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Professional development and the beginning teacher: issues of teacher autonomy and institutional conformity in the performance review process

By Sue Dymoke and Jennifer K. Harrison


This paper presents an analysis of some interview data from a small qualitative study of beginning teachers in their second year of teaching and selected mentors. It explores the extent of the opportunities for their further professional development and considers how the key ‘actors’ in these schools perceive, and experience, their school systems for performance management, appraisal and the associated mentoring, in relation to beginning teachers' professional needs and development. Rippon and Martin [(2003) ‘Supporting induction: relationships count’, Mentoring and Tutoring, 11(2), 211–226] highlight a need for the mentor to help in the development of a professional identity for teaching in the first year of teaching. For our sample of second year teachers, our analysis indicates that the support systems in school do not encourage the new teachers to become self‐monitoring or critically reflective practitioners. Their professional development seems to be largely rooted in performance‐led school managerial systems that may leave them unsupported in relation to their career aspirations and personal and professional targets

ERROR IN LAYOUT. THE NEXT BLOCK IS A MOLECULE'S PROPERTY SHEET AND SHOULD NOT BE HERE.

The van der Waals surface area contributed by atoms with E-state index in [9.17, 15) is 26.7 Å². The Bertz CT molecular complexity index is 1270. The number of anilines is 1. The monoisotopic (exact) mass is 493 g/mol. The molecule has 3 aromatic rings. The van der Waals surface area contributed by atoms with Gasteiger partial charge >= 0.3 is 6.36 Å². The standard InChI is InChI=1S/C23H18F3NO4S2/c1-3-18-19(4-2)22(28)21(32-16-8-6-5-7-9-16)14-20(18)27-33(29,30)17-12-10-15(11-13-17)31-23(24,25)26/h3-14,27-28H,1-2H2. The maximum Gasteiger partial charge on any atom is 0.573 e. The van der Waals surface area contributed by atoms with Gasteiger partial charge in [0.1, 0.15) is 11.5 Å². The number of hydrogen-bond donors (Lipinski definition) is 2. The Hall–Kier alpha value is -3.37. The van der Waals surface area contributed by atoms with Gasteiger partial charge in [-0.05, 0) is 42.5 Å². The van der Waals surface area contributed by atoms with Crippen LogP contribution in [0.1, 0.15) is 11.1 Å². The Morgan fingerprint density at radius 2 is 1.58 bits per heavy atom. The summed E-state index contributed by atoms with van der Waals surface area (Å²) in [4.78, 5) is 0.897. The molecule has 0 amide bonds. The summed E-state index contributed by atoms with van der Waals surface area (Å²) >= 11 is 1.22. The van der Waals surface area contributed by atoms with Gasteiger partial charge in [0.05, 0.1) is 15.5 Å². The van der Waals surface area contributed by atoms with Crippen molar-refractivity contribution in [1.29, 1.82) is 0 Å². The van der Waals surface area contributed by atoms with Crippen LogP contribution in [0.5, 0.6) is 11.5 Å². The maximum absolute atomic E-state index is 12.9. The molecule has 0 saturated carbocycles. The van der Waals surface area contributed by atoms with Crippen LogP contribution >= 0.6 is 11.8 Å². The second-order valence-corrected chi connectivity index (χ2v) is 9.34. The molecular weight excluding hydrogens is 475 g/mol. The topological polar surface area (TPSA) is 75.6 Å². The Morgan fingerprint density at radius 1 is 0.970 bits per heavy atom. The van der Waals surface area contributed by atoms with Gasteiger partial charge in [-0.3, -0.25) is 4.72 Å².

Year: 2006
DOI identifier: 10.1080/02607470500511009
OAI identifier: oai:lra.le.ac.uk:2381/1025
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